Mining, Metallurgy & Exploration (2019) 36:839–849, https://doi.org/10.1007/s42461-019-0068-4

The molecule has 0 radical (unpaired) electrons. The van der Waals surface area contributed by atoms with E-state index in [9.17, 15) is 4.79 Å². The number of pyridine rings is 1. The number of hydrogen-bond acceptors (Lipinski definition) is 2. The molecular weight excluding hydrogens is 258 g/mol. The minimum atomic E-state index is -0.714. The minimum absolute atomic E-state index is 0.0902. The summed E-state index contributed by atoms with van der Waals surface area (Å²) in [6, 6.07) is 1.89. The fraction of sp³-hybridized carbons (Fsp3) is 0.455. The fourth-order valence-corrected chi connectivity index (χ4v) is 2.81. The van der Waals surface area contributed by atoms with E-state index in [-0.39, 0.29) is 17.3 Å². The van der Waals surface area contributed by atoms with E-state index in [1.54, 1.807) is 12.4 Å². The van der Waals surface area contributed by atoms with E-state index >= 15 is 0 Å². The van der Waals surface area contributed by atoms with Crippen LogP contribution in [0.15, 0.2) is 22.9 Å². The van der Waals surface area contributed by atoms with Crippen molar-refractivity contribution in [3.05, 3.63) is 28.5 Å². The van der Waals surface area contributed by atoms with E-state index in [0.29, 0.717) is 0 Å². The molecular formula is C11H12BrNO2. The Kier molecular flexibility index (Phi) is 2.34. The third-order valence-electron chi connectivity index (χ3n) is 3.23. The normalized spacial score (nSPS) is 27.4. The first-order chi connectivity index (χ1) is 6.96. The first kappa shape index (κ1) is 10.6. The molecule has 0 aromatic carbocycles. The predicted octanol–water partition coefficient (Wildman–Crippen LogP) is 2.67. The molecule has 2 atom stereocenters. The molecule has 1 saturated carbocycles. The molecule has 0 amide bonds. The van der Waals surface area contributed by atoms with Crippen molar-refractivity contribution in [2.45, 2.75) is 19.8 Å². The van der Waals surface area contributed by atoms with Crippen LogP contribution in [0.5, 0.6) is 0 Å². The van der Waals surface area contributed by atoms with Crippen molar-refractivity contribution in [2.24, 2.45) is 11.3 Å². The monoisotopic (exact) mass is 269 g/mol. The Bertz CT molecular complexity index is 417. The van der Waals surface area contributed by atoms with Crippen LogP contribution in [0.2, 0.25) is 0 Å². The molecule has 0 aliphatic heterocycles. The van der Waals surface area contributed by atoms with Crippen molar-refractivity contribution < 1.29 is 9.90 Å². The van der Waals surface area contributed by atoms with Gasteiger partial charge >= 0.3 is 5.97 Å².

The amount of energy used to break rock is of interest in mine-to-mill operations to minimize energy consumption during blasting at the mine site and comminution at the processing plant. In this research, a direct energy measurement was made using high-velocity impact to cause breakage of long granite cores, and to study the energy dissipation along the entire bar length. The results show the formation of three zones of damage — fragmentation, fracture and elastic — that have been characterized in 3D using X-ray tomography. The fragmentation zone of the granite bars was studied in detail to describe the particle size distribution and the particle shape characteristics. The experimental energy dissipation in the fragmentation zone was found to be in close agreement with the expected energy calculated from the Bond work index (BWI) equation  when the anisotropic granite particles in the fragmentation zone are defined by length rather than by sieve size. The results increase our understanding of rock breakage and energy consumption and may find future applications in mine-to-mill operations.